PHCRC

Seven tips on performance management, quality improvement and research for primary health care in low- and middle-income countries.

The PHCRC, in collaboration with Dr Wolfgang Munar from Milken Institute School of Public Health, George Washington University, and Mr Diego Rios-Zertuche from the Salud Mesoamerica Initiative hosted episode no 3 of its webinar series on the 7th of May. This session was moderated by Dr Rajani Ved and included presentations from the two speakers on improvement of performance in primary health care systems in LMICs with examples from Mesoamerica. The presentations were followed by a lively Q&A session which was enriched by perspectives of our participants - academics, program managers, primary care practitioners from 42 countries. The PHCRC extends appreciation to everyone who participated in this event to make it a success.

Dr Robert Mash, Dr Robert Mash, Chair of the Steering Committee of the PHCRCDr Robert Mash, Chair of the Steering Committee of the PHCRC summarises the discussions and presents seven tips on performance management.
Thanks to Prof Wolfgang Munar and Mr Diego Rios-Zertuche for sharing their work on performance management in primary health care at a webinar hosted by the Primary Health Care Research Consortium. Prof Munar presented a framework for thinking about performance management and an evidence gap map, showing what we know and don’t know. Mr Rios-Zertuche presented the work of the Salud Mesoamérica Initiative, improving primary health care in Central America.

Having listened to the talks and the discussion I have lifted out seven tips.

Tip 1: Measure to act:  Measurement of performance with feedback and a process of sense-making can make people more accountable, help people learn and motivate change. We should therefore ensure that we ‘measure to act’ and avoid collecting data to measure things that do not enable action. It is also implied that measurement should be combined with feedback and reflection to connect measurement with action to improve performance. Rapid cycles of measurement, learning, planning and action are useful to improve quality.

Tip 2: Address all levels of the system: This process of measurement, feedback and sense-making that leads to improvement planning and implementation should be enabled at different levels. The micro-level (individuals), the meso-level (teams and organisations, facilities, districts) as well as the macro-level (inter-organisational, national).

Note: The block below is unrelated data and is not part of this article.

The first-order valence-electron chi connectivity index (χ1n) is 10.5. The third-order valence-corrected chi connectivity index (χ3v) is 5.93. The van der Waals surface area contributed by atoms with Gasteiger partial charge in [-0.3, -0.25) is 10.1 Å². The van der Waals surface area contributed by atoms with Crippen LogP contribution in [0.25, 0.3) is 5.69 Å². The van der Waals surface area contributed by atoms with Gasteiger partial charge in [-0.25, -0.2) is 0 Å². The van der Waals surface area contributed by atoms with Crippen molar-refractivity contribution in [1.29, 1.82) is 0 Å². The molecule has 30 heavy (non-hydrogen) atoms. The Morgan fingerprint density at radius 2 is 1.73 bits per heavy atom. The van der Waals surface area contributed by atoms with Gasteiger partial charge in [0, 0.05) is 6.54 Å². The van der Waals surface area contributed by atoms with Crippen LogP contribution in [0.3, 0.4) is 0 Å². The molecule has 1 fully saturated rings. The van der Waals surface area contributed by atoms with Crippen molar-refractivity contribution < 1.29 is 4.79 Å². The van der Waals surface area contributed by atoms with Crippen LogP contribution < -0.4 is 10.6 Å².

Tip 3: Focus on motivation to change: One of the key research questions is what strategies affect intrinsic individual as well as collective motivation to improve performance. In answering this question, we may need to look beyond traditional health sciences and methods, such as clinical trials, and embrace social science theory and methods. Coaching and mentoring approaches may be useful.

Tip 4: Look at how information is used: Smaller datasets that are aligned across levels of the health system and with clear system goals for improvement may be more useful than large datasets. Data is often collected that is not aligned with the system’s goals and not intended to support action. We need to define this dataset and ensure it is also comprehensive to address the whole system and not biased towards a particular disease or programme. Research needs to look beyond measuring the effectiveness of different interventions and explore how they worked, why they worked and for whom.

Tip 5: Use systems thinking and complexity theory: Health systems have multiple complex processes and relationships that influence performance. Research methods should reflect this reality and avoid assuming simplistic linear cause-and-effect relationships. We may need a new methodological toolkit to do this. Sometimes small and relatively minor interventions can lead to substantial improvement in performance – a feature of complex systems. A challenge though is how to sustain improvements over time.

Tip 6: Accountability is a two-way street: While measuring to act makes health care providers more accountable for their performance, the system should also enable these same providers to hold their managers, decision-makers and policy-makers accountable to support improved performance with the necessary resources and inputs.

Tip 7: Competency is needed at the local level: Primary health care teams need to be competent in the cyclical process of measurement, receiving feedback, making sense of the information, planning change and implementing change. Primary care providers are not often trained to have these competencies and organisational culture does not always support local innovation and learning. Approaches to performance management can be seen on a spectrum from directive (controlling providers) to enabling (encouraging agency and stewardship of the system). In low and middle-income countries teams are often made up of community health workers and nurses with little education or training. In Central America teams were all supported by doctors, but even doctors need to be trained better to support performance management and improvement.

Presentations from the session are here

Improving performance of Primary Health Care systems in LMICs    System Performance Country examples from LMICs Salud Mesoamerica Initiative

 

Watch the video recordings Virtual Session 3: Improving Performance in Primary Health Care Systems in LMICs